Apr-06-10  MaczynskiPratten: Maybe the psychologists could tell us why this one is so hard to spot? I struggled for some time to see Qb5 and missed Rea8 completely. First Tuesday I've missed for a long while :-(
Apr-06-10  Patriot: <MaczynskiPratten> I'm no psychologist, but I would say the reason is there are several reasonable looking moves such as 21...Rxa4 22.Qxa4 Qxg2 and threatening 23...Qxh1+; 21...Rea8; and 21...Qb5. And when you look at 21...Qb5, you have to see the subtle defense 22.Rd4 and that 22.b3 does not work. After 21...Qb5 22.Rd4, there are still several other subtle choices such as 22...Re2 and 22...Rea8.

In my opinion with all the subtle candidates, this was not an "easy" Tuesday puzzle.

Premium Chessgames Member
  Once: Definitely a tough one. I was immediately attracted to the offside white knight which has no safe retreat squares, but it took several attempts before I found a way to snare it. 21...Rea8 22. b3 and all is safely gathered in. Similarly, 21....Qa4 22. b3 and we are not making any progrss.

Then inspiration! We need to attack the knight and pin the b pawn at the same time. When you see this, the move 21...Qb5 fairly leaps off the board. Then 22. Rd4 and we get to play the Rea8 move that we started thinking about much too long ago.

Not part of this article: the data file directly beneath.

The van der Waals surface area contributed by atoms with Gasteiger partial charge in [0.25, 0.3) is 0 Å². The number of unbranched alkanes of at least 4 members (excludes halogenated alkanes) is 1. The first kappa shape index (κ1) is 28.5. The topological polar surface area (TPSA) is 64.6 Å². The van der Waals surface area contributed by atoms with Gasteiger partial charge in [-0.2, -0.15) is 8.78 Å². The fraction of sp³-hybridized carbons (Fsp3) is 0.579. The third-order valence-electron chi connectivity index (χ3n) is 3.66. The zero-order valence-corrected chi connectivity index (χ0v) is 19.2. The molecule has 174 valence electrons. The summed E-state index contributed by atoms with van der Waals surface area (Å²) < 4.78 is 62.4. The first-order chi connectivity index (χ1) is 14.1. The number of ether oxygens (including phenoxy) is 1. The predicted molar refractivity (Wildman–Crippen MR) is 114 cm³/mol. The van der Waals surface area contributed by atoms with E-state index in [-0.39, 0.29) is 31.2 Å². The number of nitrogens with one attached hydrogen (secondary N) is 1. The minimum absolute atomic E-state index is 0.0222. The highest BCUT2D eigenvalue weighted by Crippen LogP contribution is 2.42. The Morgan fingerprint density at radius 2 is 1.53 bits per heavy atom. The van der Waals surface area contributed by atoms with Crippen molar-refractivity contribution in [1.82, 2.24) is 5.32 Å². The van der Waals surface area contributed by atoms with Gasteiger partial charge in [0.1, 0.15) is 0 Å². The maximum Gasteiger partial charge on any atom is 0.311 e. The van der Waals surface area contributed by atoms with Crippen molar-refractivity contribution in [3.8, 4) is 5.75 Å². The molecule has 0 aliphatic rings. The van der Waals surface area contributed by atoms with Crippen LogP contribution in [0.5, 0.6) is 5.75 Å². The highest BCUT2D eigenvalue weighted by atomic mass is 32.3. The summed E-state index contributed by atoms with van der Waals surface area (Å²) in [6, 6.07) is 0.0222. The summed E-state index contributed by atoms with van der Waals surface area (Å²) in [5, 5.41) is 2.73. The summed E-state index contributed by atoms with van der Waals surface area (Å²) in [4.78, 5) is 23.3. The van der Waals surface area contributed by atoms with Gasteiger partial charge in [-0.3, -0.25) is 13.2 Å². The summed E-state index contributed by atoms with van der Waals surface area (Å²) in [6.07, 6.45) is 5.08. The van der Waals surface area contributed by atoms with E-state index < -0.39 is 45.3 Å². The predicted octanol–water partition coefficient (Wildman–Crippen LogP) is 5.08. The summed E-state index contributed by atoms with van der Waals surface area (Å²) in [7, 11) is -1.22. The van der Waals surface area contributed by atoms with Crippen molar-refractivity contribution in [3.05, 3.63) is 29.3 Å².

Why is this so hard to see? It's something we have noticed before - combinations involving trapped pieces can be hard to spot because so many pieces and squares are involved. The knight has four escape squares which need to be covered (b2, c3, c5 and b6). We need a black heavy piece on the b file to pin the b2 pawn against the white king on b1. And we need two black rooks to attack the knight along the a file.

This means that we need to hold in our mind more than double the number of pieces that we would need for, say, a pin or a fork.

There are also more focal points here than in a mating attack, which generally has only one or two focal points. Add to this the fact that black has several tempting moves and it is not hard to see why this is one of the toughest Tuesdays I can recall.

But here's a thought ... don't several chess writers say that a combination needs to involve a sacrifice? If so, where is the sac in today's puzzle?

Apr-06-10  YouRang: It took me a few rounds of false starts to get it. But eventually I noticed that the knight on a4 had no flight square and was defended only by the queen.

I can double attack it with with my queen, but then playing b3 seems to defend -- UNLESS I double attack with my queen from the b5 square (i.e. 21...Qb5). In that case, the defense offered by 22.b3 is an illusion, since Pb3 is pinned.

Apr-06-10  DarthStapler: I got the first move but I didn't find the response to Rd4
Apr-06-10  jussu: <Once>, Why does a puzzle have to be called a combination?

Then again, I think this aspect has something to do with the fact that many of us found this puzzle rather challenging. We don't expect calm butchering of a piece from a puzzle, we expect whacky sacs from them. Honestly, I think most of us would have found the solution in a practical game more easily than in a puzzle.